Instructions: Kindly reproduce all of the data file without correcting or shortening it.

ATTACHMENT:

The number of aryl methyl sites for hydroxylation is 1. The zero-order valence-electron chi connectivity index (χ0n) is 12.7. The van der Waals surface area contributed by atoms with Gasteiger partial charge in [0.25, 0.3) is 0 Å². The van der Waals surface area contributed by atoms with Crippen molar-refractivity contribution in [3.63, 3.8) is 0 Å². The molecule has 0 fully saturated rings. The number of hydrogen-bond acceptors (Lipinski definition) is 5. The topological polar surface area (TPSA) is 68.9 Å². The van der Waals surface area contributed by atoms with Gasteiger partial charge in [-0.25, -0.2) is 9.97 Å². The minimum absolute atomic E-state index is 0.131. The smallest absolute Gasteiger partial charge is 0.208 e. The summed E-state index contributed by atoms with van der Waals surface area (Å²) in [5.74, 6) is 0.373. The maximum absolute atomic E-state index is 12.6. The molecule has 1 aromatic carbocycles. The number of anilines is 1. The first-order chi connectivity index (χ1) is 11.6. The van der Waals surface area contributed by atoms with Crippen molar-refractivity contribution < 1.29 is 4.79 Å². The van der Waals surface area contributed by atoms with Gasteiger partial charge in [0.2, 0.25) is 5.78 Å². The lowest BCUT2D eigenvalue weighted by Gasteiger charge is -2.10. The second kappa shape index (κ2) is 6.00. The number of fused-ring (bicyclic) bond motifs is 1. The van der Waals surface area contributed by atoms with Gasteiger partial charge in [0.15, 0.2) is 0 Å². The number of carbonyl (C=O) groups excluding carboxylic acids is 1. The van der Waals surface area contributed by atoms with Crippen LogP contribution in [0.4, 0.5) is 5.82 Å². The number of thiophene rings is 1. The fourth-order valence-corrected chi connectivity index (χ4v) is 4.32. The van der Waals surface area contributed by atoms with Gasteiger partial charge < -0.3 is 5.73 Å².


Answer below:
The number of aryl methyl sites for hydroxylation is 1. The zero-order valence-electron chi connectivity index (χ0n) is 12.7. The van der Waals surface area contributed by atoms with Gasteiger partial charge in [0.25, 0.3) is 0 Å². The van der Waals surface area contributed by atoms with Crippen molar-refractivity contribution in [3.63, 3.8) is 0 Å². The molecule has 0 fully saturated rings. The number of hydrogen-bond acceptors (Lipinski definition) is 5. The topological polar surface area (TPSA) is 68.9 Å². The van der Waals surface area contributed by atoms with Gasteiger partial charge in [-0.25, -0.2) is 9.97 Å². The minimum absolute atomic E-state index is 0.131. The smallest absolute Gasteiger partial charge is 0.208 e. The summed E-state index contributed by atoms with van der Waals surface area (Å²) in [5.74, 6) is 0.373. The maximum absolute atomic E-state index is 12.6. The molecule has 1 aromatic carbocycles. The number of anilines is 1. The first-order chi connectivity index (χ1) is 11.6. The van der Waals surface area contributed by atoms with Crippen molar-refractivity contribution < 1.29 is 4.79 Å². The van der Waals surface area contributed by atoms with Gasteiger partial charge in [0.2, 0.25) is 5.78 Å². The lowest BCUT2D eigenvalue weighted by Gasteiger charge is -2.10. The second kappa shape index (κ2) is 6.00. The number of fused-ring (bicyclic) bond motifs is 1. The van der Waals surface area contributed by atoms with Gasteiger partial charge in [0.15, 0.2) is 0 Å². The number of carbonyl (C=O) groups excluding carboxylic acids is 1. The van der Waals surface area contributed by atoms with Crippen LogP contribution in [0.4, 0.5) is 5.82 Å². The number of thiophene rings is 1. The fourth-order valence-corrected chi connectivity index (χ4v) is 4.32. The van der Waals surface area contributed by atoms with Gasteiger partial charge < -0.3 is 5.73 Å².